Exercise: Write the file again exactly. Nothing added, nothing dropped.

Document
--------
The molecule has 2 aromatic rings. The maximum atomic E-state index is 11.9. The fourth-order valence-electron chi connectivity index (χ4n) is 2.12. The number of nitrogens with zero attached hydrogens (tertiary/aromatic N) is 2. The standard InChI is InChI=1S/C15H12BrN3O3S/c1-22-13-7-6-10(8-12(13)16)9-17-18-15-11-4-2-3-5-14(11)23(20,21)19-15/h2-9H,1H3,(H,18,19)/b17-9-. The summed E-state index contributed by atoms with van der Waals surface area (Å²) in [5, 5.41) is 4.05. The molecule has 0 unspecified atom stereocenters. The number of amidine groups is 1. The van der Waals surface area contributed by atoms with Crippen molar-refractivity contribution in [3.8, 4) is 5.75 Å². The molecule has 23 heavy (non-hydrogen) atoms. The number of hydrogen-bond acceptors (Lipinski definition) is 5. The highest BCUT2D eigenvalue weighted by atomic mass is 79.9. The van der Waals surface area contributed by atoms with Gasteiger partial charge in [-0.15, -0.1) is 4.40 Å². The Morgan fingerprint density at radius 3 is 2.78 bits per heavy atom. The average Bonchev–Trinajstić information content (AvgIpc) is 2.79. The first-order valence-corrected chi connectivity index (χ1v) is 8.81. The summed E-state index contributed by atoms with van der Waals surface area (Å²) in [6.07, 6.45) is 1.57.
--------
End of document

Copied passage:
The molecule has 2 aromatic rings. The maximum atomic E-state index is 11.9. The fourth-order valence-electron chi connectivity index (χ4n) is 2.12. The number of nitrogens with zero attached hydrogens (tertiary/aromatic N) is 2. The standard InChI is InChI=1S/C15H12BrN3O3S/c1-22-13-7-6-10(8-12(13)16)9-17-18-15-11-4-2-3-5-14(11)23(20,21)19-15/h2-9H,1H3,(H,18,19)/b17-9-. The summed E-state index contributed by atoms with van der Waals surface area (Å²) in [5, 5.41) is 4.05. The molecule has 0 unspecified atom stereocenters. The number of amidine groups is 1. The van der Waals surface area contributed by atoms with Crippen molar-refractivity contribution in [3.8, 4) is 5.75 Å². The molecule has 23 heavy (non-hydrogen) atoms. The number of hydrogen-bond acceptors (Lipinski definition) is 5. The highest BCUT2D eigenvalue weighted by atomic mass is 79.9. The van der Waals surface area contributed by atoms with Gasteiger partial charge in [-0.15, -0.1) is 4.40 Å². The Morgan fingerprint density at radius 3 is 2.78 bits per heavy atom. The average Bonchev–Trinajstić information content (AvgIpc) is 2.79. The first-order valence-corrected chi connectivity index (χ1v) is 8.81. The summed E-state index contributed by atoms with van der Waals surface area (Å²) in [6.07, 6.45) is 1.57.